Cherie Currie And James Williamson Take On The Leader Of The Pack


Cover versions are a difficult thing. If you stray too far from the original, you can be accused of bastardising a classic; if you stick too closely to it, people might rightly as what’s the point?

Taking on the Shangri-Las’ Leader of the Pack seems an especially hazardous task, given how perfect a slice of melodramatic pop the original is. The classic ‘death disc’, this is a perfectly constructed piece – three minutes of high emotion, high drama and high camp that could have easily unbalanced, but instead stays just on the right side of deadly seriousness. Mary Weiss’ vocals on the song are a flawless example of teen angst and the production is magnificent. Touching this seems fraught with danger. Twisted Sister got away with it in the early 1980s because Dee Snider’s gravelly vocals added a camp quality to the song, and the entire thing is gleefully disrespectful; Die Crazy Girls’ German version Der Feuerstuhl is an oddly glorious reconstruction that benefits both from the fact that it is in all senses a translation of the original – tantalisingly familiar yet decidedly mysterious – and because if anything, it ramps the melodrama up several degrees.

Cherie Currie and James Williamson’s new version of the song is a valiant try but ultimately seems like a poor facsimile of the original. Currie’s vocal is too mature and too powerful for the song, and Williamson’s heavy guitar additions are not quite heavy enough to lift the song to a different level. It’s too respectful, if anything – it sounds as if they are going for a recreation of the existing track rather than turning it into their own thing, and in doing so they occupy that uncomfortable point between imitation and originality. What this needed was more aggression, perhaps, more sonic madness to counter the unmatchable teen angst of the original song. Instead, we have a curiously restrained hybrid that on the one hand seems to want to beef things up, but on the other is too slavishly in awe of the original recording to be of real interest – why have a copy when the original is still out there to be heard? The only point where the track really strays into its own territory is at the end, when Williamson starts to guitar solo – but it means that the original ending of the song, so eerie and atmospheric, is lost in a rock ‘n’ roll maelstrom.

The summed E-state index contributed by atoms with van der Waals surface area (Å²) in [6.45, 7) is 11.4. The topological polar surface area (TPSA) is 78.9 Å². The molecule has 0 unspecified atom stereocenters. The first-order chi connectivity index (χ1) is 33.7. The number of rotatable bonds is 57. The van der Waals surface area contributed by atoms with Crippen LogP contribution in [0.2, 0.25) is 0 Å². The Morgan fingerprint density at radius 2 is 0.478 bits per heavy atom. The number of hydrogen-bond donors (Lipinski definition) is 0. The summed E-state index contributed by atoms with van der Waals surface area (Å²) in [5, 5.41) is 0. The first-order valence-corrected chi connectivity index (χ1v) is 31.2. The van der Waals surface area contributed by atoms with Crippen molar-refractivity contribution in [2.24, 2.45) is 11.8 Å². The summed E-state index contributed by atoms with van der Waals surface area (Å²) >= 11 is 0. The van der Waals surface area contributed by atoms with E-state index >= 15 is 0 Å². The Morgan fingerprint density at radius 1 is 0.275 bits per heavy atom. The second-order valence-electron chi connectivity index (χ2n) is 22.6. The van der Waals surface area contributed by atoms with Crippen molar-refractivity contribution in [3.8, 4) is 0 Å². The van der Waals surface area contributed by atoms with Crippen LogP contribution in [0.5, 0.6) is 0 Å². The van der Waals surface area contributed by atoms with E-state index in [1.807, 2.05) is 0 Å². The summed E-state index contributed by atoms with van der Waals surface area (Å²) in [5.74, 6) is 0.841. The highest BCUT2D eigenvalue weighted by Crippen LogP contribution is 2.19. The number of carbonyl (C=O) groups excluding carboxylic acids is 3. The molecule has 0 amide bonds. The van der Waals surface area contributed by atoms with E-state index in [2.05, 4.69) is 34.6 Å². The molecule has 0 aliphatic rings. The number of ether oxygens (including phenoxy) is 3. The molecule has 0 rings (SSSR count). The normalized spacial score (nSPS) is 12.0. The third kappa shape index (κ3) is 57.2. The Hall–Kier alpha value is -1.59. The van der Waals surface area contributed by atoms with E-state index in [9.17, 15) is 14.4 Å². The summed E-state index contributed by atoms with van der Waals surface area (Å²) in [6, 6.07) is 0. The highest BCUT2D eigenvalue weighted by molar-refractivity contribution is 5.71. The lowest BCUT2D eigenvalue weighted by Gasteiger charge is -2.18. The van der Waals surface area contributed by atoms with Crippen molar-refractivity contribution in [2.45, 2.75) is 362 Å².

As a fan of both artists, I’d hoped for more from this. As it is, it feels like a pointless exercise, and a wasted opportunity – just think what they might have done together that would be more explosive?

Interestingly, the B-side of the seven inch is Currie’s version of her own Runaway’s song Cherry Bomb, with Wayne Kramer and Marky Ramone, and this is a pretty explosive, raw, belting version of a song – again, not straying too far from the original in feeling, but beefing up the rock ‘n’ roll chaos and sleaze – and of course, Currie’s voice is perfect for this track. It feels like the sort of jammed out version of the song you’d want to see live.